When Munster won, fans and media referred to his attacking nous as a player that had inspired his team. When they lost, however, the opinion swiftly turned. Why couldn’t he inspire his charges to play like he used to?
It almost appeared as if Larkham’s reputation as a player had become a millstone around his neck as a coach.
Irish fans had a clear idea of how a Larkham-coached team should play, regardless of the conditions or the players he had under his charge.
Unlike rugby league or Aussie Rules, where outstanding players like Ricky Stuart and Ron Barrassi transformed into highly successful coaches, rugby union rarely offers the same path.
Fabien Galthie was a gifted halfback who has gained plaudits coaching France, but beyond him, it is difficult to find an international coach in the modern game who was considered world-class as a player.
Think about some of the greatest Wallabies in the professional era: John Eales, Tim Horan, George Gregan, George Smith, David Pocock and Matt Burke. None of them have worked as head coaches in Super Rugby nor internationally. Larkham is the only one among their decorated number who did.
Former Wallabies coach John Connolly coached Larkham at the end of his international career and described him as “a genius” on the field.
He has a theory of why so few truly world-class players make the move into coaching.
“It’s a very good question, actually,” Connolly said. “I’ve seen some of these players go into coaching and they’ll say ‘do this, this and this’ and when a player can’t do it, they’ll get frustrated.
“I think it’s because they could do it (as a player), they were so good.
“I’ve thought about it quite often, but very few have jumped the bridge into coaching. I think you have a slightly different mindset as a great player, they’re just naturals and that doesn’t always translate into coaching.”
South Africa’s Rassie Erasmus has won two World Cups from the coaching box. Before donning the tracksuit, he was a solid and industrious breakaway for the Springboks, while never being considered truly elite in his position.
South Africa’s now-dual World Cup-winning coach Rassie Erasmus was solid but never considered among the greats in his playing days.Credit: AP
When Erasmus began his coaching career with the Cheetahs in South Africa, he was free to shape the team’s play as he saw fit. A lot of his work as a player had taken place away from the television cameras, buried at the bottom of rucks and wedged in mauls. He had a completely clean slate as a coach.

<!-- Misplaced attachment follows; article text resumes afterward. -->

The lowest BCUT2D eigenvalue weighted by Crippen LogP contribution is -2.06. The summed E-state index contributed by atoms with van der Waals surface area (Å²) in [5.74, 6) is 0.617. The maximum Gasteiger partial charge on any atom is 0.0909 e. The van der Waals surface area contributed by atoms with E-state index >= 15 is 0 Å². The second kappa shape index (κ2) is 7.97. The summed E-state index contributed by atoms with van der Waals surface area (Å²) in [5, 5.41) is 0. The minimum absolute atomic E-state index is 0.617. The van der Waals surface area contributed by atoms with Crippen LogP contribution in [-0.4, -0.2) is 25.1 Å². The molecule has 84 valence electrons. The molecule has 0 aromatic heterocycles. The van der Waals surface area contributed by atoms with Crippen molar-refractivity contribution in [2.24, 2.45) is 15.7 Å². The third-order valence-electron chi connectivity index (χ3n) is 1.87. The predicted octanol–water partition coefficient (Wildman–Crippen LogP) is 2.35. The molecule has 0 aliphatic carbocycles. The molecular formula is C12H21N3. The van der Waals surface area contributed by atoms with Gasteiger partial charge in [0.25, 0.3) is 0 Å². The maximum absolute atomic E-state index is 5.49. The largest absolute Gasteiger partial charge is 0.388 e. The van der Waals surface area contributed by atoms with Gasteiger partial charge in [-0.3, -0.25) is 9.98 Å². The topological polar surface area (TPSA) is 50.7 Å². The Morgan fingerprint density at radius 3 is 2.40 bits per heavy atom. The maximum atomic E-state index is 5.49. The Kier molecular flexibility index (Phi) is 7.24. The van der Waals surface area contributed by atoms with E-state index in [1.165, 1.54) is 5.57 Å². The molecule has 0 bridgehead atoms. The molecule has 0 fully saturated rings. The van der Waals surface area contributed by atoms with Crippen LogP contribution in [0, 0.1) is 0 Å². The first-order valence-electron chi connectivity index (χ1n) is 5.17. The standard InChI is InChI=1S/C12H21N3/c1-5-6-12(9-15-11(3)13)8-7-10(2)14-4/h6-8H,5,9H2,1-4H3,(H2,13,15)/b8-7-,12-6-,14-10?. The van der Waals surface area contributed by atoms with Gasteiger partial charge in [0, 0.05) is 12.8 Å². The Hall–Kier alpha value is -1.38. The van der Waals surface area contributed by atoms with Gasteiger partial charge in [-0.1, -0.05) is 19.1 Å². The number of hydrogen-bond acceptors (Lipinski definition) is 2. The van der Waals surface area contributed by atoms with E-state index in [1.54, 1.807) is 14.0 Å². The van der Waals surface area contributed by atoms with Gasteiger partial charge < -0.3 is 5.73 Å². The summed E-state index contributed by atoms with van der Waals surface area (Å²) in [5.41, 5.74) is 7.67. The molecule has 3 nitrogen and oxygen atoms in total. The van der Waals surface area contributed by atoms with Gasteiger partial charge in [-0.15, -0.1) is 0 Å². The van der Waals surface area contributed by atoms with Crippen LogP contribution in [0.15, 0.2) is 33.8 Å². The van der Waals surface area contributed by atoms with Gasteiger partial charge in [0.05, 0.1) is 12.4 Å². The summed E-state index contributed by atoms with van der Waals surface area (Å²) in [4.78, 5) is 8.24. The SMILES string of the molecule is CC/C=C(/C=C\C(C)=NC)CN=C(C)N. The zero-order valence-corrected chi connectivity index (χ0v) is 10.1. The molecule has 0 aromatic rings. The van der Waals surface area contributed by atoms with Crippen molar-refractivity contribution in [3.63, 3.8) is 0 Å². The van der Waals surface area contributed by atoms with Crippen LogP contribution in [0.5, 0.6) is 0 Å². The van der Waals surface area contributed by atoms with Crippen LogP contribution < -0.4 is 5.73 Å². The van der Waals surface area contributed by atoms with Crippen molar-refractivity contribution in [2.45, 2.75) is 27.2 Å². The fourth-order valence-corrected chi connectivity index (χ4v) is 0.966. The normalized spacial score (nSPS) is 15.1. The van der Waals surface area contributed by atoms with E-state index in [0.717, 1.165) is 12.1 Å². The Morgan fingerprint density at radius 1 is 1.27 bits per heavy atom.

Larkham’s ability as an outstanding international five-eighth demanded attention, he called the plays and often decided to be their focal point. The ball and the camera were always focused on him. In a largely golden era of Wallabies rugby, Larkham stood out from a talented crowd.
Larkham returned from Ireland a more rounded coach after working in a different rugby culture. He dealt with pressure from local fans and media who are absolutely obsessive about the fortunes of their club.
He is now back home in Canberra and has settled back into life at a stadium where his name is on a grandstand alongside his former Brumbies teammate George Gregan.
Brumbies coach Stephen Larkham talking to Nic White.Credit: Getty
Last season he led his team to a close semi-final defeat to the Chiefs in Super Rugby Pacific, by far the pick of an arid Australian club crop.
He has the prized opportunity to hone his craft as a coach with talented players in an environment he knows implicitly, near family and friends who have known him since he was a boy.
He could be left with a difficult decision. Does he stay and work to build the Brumbies into the powerful franchise that Australian fans remember from his time as a player? Or does he push himself to lead his country?
Larkham and the Brumbies work seamlessly. It worked when he was a player and it is working now he is a coach. The next step in leading the Wallabies is a far greater and riskier step.
Larkham could judge minute gaps on the field as a player, understanding exactly when to go into space and when to avoid it, in case he was smashed by a thunderous tackle. He understood risk against reward in rugby implicitly.
He may well face a similar decision as a coach, does he push himself forward to coach the Wallabies? The opportunity is great, but equally, he may not want to get needlessly bruised if he can avoid it.
Sports news, results and expert commentary. Sign up for our Sport newsletter.
Most Viewed in Sport
From our partners
Source: Read Full Article